Learning to Sit Still
A look at how love is structured in society and alternative suggestions.
Nonetheless we strive for change, unsure if we will actually make any. Thankfully, there is a foolproof guarantee to creating change, called the erotic. Embracing the erotic and understanding what it can mean allows us to regain some of our primal intellect, making room for growth and opportunity in the realm of love. “Recognizing the power of the erotic within our lives can give us the energy to pursue genuine change within our world, rather than merely settling for a shift of characters in the same weary drama” (Lorde 59). In this way we can find the true meaning or meanings of love.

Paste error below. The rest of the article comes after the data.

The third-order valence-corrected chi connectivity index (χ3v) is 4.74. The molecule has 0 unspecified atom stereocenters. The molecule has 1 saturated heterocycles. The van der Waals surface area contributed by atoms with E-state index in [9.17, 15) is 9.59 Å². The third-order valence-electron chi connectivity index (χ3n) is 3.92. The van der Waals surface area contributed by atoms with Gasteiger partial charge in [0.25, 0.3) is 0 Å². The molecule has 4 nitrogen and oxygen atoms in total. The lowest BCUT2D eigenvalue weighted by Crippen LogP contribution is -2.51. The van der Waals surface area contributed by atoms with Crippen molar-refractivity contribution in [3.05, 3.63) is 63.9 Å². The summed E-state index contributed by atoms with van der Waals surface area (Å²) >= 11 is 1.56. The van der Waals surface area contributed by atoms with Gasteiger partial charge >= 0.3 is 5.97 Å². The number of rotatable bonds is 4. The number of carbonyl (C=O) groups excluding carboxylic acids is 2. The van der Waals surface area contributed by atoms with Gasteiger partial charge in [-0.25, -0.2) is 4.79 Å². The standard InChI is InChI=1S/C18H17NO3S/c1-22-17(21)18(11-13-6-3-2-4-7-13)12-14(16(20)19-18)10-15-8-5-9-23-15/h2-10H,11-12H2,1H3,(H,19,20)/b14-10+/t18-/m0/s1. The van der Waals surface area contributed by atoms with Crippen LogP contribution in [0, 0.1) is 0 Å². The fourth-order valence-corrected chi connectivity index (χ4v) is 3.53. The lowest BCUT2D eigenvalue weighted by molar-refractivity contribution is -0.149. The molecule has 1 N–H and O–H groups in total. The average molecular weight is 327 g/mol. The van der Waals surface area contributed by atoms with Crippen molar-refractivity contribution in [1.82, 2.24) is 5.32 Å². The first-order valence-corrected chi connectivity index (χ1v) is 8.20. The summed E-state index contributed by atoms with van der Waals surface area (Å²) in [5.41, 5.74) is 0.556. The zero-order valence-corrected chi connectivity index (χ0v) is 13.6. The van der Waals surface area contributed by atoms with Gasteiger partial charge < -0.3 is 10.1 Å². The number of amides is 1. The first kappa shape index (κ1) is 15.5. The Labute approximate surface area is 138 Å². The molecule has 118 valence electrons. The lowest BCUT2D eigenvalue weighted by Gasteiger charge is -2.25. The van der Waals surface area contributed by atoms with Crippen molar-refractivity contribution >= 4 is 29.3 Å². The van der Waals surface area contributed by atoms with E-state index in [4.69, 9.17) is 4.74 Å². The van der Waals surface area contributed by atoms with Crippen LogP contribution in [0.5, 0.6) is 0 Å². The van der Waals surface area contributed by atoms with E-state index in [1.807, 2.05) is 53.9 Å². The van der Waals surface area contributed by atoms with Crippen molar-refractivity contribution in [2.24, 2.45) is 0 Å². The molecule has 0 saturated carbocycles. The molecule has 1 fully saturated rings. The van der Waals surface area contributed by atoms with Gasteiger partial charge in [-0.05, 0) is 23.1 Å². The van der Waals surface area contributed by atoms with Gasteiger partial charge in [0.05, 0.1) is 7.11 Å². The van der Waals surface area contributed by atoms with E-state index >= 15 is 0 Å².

From the moment we entered a classroom we were taught to sit still and endure long, preachy, and (sometimes) irrelevant lectures. This mentality has found its way into our relationships, morphing the meaningful into the miserable and the miserable into marriage and marriage into divorce; love has become a cyclic institution. But we can resist, we need to remember how to wriggle in our chairs and tap at our desks, ignoring the demands of “would you please stop doing that.” Maybe sitting in detention is the only way to find the people who will be a part of our movement. Maybe one of them will help us to finish the following sentence:
Love is ________________________________.
Kipnis, Laura. Against Love: A Polemic. New York: Pantheon, 2003. Print.
Lorde, Audre. “The Uses of The Erotic: The Erotic As Power.” Sister Outsider: Essays & Speeches. New York: Random House, 2007. Print.
Schwalbe, Michael. Rigging The Game: How Inequality Is Reproduced in Everyday Life. New York: Oxford UP, 2008. Print.